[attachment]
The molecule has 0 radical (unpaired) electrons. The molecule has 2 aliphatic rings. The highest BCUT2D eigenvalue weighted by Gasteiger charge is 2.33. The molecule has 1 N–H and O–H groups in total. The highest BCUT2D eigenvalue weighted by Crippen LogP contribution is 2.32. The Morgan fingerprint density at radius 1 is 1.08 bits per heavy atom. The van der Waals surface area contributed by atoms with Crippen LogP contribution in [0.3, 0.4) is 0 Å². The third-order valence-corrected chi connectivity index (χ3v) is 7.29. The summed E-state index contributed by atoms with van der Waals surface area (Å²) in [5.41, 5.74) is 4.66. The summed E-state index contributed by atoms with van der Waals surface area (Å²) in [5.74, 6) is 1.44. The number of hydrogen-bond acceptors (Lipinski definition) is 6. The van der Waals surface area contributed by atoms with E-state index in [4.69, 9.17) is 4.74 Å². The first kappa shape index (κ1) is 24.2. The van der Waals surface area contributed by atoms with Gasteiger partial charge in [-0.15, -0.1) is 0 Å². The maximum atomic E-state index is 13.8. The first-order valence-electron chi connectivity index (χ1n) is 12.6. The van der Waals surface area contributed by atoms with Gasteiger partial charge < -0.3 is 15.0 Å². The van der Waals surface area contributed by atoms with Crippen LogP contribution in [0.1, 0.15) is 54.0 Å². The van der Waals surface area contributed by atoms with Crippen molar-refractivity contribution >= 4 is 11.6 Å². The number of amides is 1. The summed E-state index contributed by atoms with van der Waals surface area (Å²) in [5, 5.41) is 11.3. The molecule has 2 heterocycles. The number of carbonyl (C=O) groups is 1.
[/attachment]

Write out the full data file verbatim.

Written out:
The molecule has 0 radical (unpaired) electrons. The molecule has 2 aliphatic rings. The highest BCUT2D eigenvalue weighted by Gasteiger charge is 2.33. The molecule has 1 N–H and O–H groups in total. The highest BCUT2D eigenvalue weighted by Crippen LogP contribution is 2.32. The Morgan fingerprint density at radius 1 is 1.08 bits per heavy atom. The van der Waals surface area contributed by atoms with Crippen LogP contribution in [0.3, 0.4) is 0 Å². The third-order valence-corrected chi connectivity index (χ3v) is 7.29. The summed E-state index contributed by atoms with van der Waals surface area (Å²) in [5.41, 5.74) is 4.66. The summed E-state index contributed by atoms with van der Waals surface area (Å²) in [5.74, 6) is 1.44. The number of hydrogen-bond acceptors (Lipinski definition) is 6. The van der Waals surface area contributed by atoms with E-state index in [4.69, 9.17) is 4.74 Å². The first kappa shape index (κ1) is 24.2. The van der Waals surface area contributed by atoms with Gasteiger partial charge in [-0.15, -0.1) is 0 Å². The maximum atomic E-state index is 13.8. The first-order valence-electron chi connectivity index (χ1n) is 12.6. The van der Waals surface area contributed by atoms with Gasteiger partial charge < -0.3 is 15.0 Å². The van der Waals surface area contributed by atoms with Crippen LogP contribution in [0.1, 0.15) is 54.0 Å². The van der Waals surface area contributed by atoms with Crippen molar-refractivity contribution >= 4 is 11.6 Å². The number of amides is 1. The summed E-state index contributed by atoms with van der Waals surface area (Å²) in [5, 5.41) is 11.3. The molecule has 2 heterocycles. The number of carbonyl (C=O) groups is 1.